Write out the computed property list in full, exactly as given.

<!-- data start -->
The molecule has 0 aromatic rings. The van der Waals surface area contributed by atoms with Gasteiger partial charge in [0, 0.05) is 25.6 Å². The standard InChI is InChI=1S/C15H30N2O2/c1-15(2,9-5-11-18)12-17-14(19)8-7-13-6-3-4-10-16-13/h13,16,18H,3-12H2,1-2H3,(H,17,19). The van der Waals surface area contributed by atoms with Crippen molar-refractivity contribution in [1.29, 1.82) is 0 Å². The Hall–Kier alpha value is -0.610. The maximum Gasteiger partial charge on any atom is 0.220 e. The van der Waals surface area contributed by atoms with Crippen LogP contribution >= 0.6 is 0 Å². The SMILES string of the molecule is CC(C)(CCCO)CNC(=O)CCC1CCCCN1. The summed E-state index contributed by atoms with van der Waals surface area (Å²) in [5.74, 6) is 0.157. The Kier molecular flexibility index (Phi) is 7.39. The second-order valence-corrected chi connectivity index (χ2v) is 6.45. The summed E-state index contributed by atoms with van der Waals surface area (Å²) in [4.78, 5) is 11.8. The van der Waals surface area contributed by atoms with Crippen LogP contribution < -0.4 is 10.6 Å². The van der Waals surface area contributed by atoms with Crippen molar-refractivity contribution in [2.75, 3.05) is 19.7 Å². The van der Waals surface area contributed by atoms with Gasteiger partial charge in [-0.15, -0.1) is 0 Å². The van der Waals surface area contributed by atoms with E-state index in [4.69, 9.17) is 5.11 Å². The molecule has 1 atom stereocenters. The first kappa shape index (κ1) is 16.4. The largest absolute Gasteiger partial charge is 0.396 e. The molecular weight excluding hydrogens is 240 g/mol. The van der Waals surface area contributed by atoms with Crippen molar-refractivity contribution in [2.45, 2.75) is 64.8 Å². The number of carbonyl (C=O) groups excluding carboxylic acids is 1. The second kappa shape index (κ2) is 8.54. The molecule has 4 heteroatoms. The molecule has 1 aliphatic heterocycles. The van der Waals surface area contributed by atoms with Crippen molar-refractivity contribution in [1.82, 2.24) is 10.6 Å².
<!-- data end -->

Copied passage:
The molecule has 0 aromatic rings. The van der Waals surface area contributed by atoms with Gasteiger partial charge in [0, 0.05) is 25.6 Å². The standard InChI is InChI=1S/C15H30N2O2/c1-15(2,9-5-11-18)12-17-14(19)8-7-13-6-3-4-10-16-13/h13,16,18H,3-12H2,1-2H3,(H,17,19). The van der Waals surface area contributed by atoms with Crippen molar-refractivity contribution in [1.29, 1.82) is 0 Å². The Hall–Kier alpha value is -0.610. The maximum Gasteiger partial charge on any atom is 0.220 e. The van der Waals surface area contributed by atoms with Crippen LogP contribution >= 0.6 is 0 Å². The SMILES string of the molecule is CC(C)(CCCO)CNC(=O)CCC1CCCCN1. The summed E-state index contributed by atoms with van der Waals surface area (Å²) in [5.74, 6) is 0.157. The Kier molecular flexibility index (Phi) is 7.39. The second-order valence-corrected chi connectivity index (χ2v) is 6.45. The summed E-state index contributed by atoms with van der Waals surface area (Å²) in [4.78, 5) is 11.8. The van der Waals surface area contributed by atoms with Crippen LogP contribution < -0.4 is 10.6 Å². The van der Waals surface area contributed by atoms with Crippen molar-refractivity contribution in [2.75, 3.05) is 19.7 Å². The van der Waals surface area contributed by atoms with Gasteiger partial charge in [-0.15, -0.1) is 0 Å². The van der Waals surface area contributed by atoms with E-state index in [4.69, 9.17) is 5.11 Å². The molecule has 1 atom stereocenters. The first kappa shape index (κ1) is 16.4. The largest absolute Gasteiger partial charge is 0.396 e. The molecular weight excluding hydrogens is 240 g/mol. The van der Waals surface area contributed by atoms with Crippen molar-refractivity contribution in [2.45, 2.75) is 64.8 Å². The number of carbonyl (C=O) groups excluding carboxylic acids is 1. The second kappa shape index (κ2) is 8.54. The molecule has 4 heteroatoms. The molecule has 1 aliphatic heterocycles. The van der Waals surface area contributed by atoms with Crippen molar-refractivity contribution in [1.82, 2.24) is 10.6 Å².